Involving local communities in peacebuilding in Mali

Published on 26 September 2019

Danny Burns

Professorial Research Fellow

Seven years ago, Mali came into the spotlight as violence broke out following an attempt by armed groups to seize control of the North of the country and a military coup . While democracy was returned one year later, instability remains. Since then, Mali has consistently commanded international attention. The United Nations has over 13,000 peacekeepers stationed there and spends over $1 billion dollars a year on what’s officially its deadliest peacekeeping mission. And yet, despite the UN’s efforts, those of the Malian government and the rest of the international community, levels of violence continue to rise, as insecurity spreads from the North to include large sections of the center of the country.

When IDS first visited Mali with Humanity United in 2017, the message we heard was clear: efforts to build peace were simply not adding up. Perhaps the most critical missing piece was the failure to meaningfully include local communities. We also learned about the important work some were doing to try to address that gap. The name IMRAP – the Institut Malien de Recherche-Action pour la Paix – came up in almost every conversation. Their pioneering work – a self-portrait of Mali – had deliberately taken the national conversation on peace and security to Malian communities to help ensure their perspective was adequately taken into account.  When we met IMRAP, they told us that they were hungry to do more: to sustain and deepen their engagement; to let communities not just talk, but support them to take action; to launch a national conversation to make sure peacebuilding was no longer an elite business, but an imperative for all.

Systemic Action Research approach to peacebuilding

Our conversation with Humanity United began because they were interested in exploring the Systemic Action Research approach to peace building that we had developed with colleagues and communities in Kachin, Myanmar where the Kachin people have been at war with the Burmese majority for over 50 years. This programme was based on the assumption that communities could and should analyse the systemic factors that were driving conflict themselves and collectively generate effective solutions to them. Peace here was articulated as an interwoven network of local actions not a set of distant peace accords made by elites. The award-winning work proved to be extremely successful with major initiatives launched to tackle; drugs as drivers of conflict; land mines; conflicts between IDP camps and local communities etc.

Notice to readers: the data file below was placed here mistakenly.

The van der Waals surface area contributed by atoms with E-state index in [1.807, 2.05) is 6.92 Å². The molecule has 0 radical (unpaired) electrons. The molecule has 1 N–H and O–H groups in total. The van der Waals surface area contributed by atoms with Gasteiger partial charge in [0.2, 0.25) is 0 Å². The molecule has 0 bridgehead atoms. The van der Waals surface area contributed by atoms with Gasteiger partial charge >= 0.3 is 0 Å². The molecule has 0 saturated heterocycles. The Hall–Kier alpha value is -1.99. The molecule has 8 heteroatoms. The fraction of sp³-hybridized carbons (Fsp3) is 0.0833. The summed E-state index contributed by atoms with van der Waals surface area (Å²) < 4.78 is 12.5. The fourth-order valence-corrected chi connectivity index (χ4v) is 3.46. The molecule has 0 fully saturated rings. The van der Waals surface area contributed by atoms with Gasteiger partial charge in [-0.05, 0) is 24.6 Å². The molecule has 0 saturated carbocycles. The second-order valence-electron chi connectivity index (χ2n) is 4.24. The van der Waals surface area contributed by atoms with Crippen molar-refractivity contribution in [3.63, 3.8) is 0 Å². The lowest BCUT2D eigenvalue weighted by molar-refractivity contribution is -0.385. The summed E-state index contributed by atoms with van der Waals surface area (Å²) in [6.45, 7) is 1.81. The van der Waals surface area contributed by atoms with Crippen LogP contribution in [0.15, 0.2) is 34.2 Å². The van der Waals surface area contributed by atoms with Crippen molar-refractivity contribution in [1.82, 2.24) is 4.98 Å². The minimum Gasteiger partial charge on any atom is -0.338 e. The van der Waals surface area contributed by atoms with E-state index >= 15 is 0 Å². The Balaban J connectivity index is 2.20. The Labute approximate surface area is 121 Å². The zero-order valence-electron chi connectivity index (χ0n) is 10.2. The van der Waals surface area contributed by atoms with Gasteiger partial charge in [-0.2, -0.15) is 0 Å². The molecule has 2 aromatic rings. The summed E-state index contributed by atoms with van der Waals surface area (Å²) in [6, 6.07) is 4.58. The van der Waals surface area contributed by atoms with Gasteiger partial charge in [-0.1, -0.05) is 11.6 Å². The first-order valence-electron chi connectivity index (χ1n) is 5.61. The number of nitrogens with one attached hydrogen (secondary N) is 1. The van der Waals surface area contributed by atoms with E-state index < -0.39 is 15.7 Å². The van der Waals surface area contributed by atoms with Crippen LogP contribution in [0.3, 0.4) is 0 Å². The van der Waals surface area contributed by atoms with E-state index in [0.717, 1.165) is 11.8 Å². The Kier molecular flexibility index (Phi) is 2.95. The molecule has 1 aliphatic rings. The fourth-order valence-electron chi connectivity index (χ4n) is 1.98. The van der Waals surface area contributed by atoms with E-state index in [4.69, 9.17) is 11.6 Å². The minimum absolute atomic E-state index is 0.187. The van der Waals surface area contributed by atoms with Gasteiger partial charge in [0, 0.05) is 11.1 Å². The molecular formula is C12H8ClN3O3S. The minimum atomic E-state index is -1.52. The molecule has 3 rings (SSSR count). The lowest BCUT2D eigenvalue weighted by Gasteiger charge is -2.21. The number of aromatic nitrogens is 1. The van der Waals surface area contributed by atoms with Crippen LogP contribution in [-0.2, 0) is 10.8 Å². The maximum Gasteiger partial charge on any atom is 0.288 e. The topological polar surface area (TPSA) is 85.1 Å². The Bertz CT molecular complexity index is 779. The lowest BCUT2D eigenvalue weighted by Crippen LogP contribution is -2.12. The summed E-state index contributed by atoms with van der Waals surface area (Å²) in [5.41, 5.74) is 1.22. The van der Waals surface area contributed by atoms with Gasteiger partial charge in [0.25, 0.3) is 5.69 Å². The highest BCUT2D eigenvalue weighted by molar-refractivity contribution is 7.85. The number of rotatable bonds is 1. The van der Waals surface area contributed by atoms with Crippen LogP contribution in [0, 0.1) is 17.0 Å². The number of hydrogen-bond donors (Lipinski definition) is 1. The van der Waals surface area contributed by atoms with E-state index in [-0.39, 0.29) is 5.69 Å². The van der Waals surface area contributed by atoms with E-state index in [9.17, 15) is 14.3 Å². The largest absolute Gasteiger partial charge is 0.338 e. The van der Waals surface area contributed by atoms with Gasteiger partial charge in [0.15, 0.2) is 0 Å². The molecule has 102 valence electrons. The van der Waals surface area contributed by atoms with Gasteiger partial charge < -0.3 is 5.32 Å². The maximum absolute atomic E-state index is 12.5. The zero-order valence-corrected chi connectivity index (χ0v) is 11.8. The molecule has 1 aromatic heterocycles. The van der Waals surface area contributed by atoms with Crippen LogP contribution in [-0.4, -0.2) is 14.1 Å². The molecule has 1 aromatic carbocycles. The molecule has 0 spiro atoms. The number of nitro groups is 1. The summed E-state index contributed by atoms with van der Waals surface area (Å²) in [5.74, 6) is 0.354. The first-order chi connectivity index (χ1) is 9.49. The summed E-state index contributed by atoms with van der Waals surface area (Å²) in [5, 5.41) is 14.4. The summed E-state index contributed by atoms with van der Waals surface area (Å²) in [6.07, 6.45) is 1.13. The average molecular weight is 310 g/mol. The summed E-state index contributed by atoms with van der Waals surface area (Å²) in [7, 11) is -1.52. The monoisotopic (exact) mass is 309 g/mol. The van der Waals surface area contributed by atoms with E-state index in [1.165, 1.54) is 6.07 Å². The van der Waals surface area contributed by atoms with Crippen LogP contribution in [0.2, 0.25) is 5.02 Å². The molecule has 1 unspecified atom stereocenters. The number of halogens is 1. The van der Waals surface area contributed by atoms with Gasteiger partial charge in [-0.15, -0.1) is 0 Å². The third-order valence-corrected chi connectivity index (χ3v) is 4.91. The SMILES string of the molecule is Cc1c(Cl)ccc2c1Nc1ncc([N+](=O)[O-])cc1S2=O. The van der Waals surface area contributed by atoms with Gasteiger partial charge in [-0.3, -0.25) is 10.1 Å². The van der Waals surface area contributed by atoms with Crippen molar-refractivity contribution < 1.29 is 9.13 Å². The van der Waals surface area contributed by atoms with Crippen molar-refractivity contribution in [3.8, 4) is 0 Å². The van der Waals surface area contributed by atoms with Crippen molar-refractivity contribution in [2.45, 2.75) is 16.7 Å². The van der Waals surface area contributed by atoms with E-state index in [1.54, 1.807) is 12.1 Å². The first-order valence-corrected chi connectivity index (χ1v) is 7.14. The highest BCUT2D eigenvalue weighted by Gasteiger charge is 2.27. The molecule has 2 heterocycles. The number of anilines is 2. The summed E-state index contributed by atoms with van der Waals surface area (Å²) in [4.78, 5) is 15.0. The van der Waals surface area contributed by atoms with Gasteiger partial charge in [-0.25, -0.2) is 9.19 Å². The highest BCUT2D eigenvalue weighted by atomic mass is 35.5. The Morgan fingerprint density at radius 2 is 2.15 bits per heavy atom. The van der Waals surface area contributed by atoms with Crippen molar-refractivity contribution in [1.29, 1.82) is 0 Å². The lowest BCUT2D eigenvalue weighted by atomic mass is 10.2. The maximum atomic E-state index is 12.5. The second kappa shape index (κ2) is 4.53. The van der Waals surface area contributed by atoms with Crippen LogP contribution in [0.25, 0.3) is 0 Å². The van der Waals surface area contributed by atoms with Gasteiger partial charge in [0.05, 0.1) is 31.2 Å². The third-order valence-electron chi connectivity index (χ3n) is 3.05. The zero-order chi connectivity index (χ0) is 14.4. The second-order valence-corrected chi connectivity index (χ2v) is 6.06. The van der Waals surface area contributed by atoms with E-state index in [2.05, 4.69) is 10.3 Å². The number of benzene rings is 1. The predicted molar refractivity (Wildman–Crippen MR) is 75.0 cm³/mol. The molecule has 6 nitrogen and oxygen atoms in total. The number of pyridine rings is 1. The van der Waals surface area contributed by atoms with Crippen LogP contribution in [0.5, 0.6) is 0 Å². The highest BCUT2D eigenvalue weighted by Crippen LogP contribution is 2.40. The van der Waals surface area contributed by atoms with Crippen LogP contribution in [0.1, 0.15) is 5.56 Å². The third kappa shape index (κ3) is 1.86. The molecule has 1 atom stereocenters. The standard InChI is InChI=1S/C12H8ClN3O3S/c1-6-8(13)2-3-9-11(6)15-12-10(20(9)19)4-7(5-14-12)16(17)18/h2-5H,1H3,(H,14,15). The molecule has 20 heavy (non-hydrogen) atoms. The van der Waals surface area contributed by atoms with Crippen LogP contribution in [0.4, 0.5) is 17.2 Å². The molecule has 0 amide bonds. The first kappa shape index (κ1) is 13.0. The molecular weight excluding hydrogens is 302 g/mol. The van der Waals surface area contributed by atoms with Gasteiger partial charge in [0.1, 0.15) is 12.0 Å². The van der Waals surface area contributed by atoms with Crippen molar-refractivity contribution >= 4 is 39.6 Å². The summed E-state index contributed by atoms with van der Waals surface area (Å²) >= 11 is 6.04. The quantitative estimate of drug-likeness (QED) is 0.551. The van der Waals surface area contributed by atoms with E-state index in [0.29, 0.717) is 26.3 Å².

Building on this model and the participatory track record of IMRAP (supported by Interpeace), Humanity United were prepared to invest a long-term, multi-partner initiative with the goal of supporting a community based and led approach to peacebuilding in Mali. This has resulted in the $4.5 million programme “Vestibule de la Paix’,” being launched.

The programme which is co-led by IMRAP, Interpeace, the Institute of Development Studies and Humanity United will be working with communities in the north, center and south of Mali to take forward their solutions to violence. We will also be channeling that experience into conversations with the Malian government and key international players to see how they could shift their practices to harness the power and agency of local actors and build lasting peace.

We believe these efforts can be transformative for Malian communities and they can help fundamentally change approaches to peacebuilding in Mali and beyond.

Danny Burns leads the methodological design of the Systemic Action Research process and represents IDS on the 4 organisation decision making council. Marina Apgar is leading on a complexity and action research based approach to Monitoring, Evaluation and Learning for the programme.

In IDS the programme is situated within the Participation, Inclusion and Social Change team. Other large scale action research programmes in the team include recent work on slavery and bonded labour in India and Nepal, and the CLARISSA programme which is focused on the worst forms of child labour in Nepal, Bangladesh and Myanmar.

For more information about the H3I initiative contact Danny Burns at [email protected]

The views expressed in this opinion piece are those of the author/s and do not necessarily reflect the views or policies of IDS.


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